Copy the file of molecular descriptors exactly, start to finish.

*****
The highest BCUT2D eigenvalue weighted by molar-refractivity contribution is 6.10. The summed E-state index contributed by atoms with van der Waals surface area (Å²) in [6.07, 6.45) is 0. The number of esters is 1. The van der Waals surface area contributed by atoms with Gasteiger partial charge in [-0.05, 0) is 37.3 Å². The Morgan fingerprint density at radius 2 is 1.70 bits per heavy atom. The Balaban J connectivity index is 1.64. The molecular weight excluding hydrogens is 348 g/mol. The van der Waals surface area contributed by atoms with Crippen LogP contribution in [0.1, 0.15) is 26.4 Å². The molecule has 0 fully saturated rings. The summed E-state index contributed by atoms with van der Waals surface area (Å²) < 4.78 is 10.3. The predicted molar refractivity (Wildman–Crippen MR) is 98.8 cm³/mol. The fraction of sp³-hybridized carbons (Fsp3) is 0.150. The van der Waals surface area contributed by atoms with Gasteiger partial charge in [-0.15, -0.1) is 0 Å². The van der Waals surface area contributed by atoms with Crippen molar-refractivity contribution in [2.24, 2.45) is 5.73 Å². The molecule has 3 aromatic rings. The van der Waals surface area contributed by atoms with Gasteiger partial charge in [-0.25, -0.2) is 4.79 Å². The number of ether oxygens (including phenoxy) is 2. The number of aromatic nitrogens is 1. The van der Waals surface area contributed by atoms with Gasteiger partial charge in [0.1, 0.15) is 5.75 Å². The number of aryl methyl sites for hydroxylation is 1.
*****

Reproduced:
The highest BCUT2D eigenvalue weighted by molar-refractivity contribution is 6.10. The summed E-state index contributed by atoms with van der Waals surface area (Å²) in [6.07, 6.45) is 0. The number of esters is 1. The van der Waals surface area contributed by atoms with Gasteiger partial charge in [-0.05, 0) is 37.3 Å². The Morgan fingerprint density at radius 2 is 1.70 bits per heavy atom. The Balaban J connectivity index is 1.64. The molecular weight excluding hydrogens is 348 g/mol. The van der Waals surface area contributed by atoms with Crippen LogP contribution in [0.1, 0.15) is 26.4 Å². The molecule has 0 fully saturated rings. The summed E-state index contributed by atoms with van der Waals surface area (Å²) < 4.78 is 10.3. The predicted molar refractivity (Wildman–Crippen MR) is 98.8 cm³/mol. The fraction of sp³-hybridized carbons (Fsp3) is 0.150. The van der Waals surface area contributed by atoms with Gasteiger partial charge in [-0.15, -0.1) is 0 Å². The van der Waals surface area contributed by atoms with Crippen molar-refractivity contribution in [2.24, 2.45) is 5.73 Å². The molecule has 3 aromatic rings. The van der Waals surface area contributed by atoms with Gasteiger partial charge in [-0.25, -0.2) is 4.79 Å². The number of ether oxygens (including phenoxy) is 2. The number of aromatic nitrogens is 1. The van der Waals surface area contributed by atoms with Gasteiger partial charge in [0.1, 0.15) is 5.75 Å². The number of aryl methyl sites for hydroxylation is 1.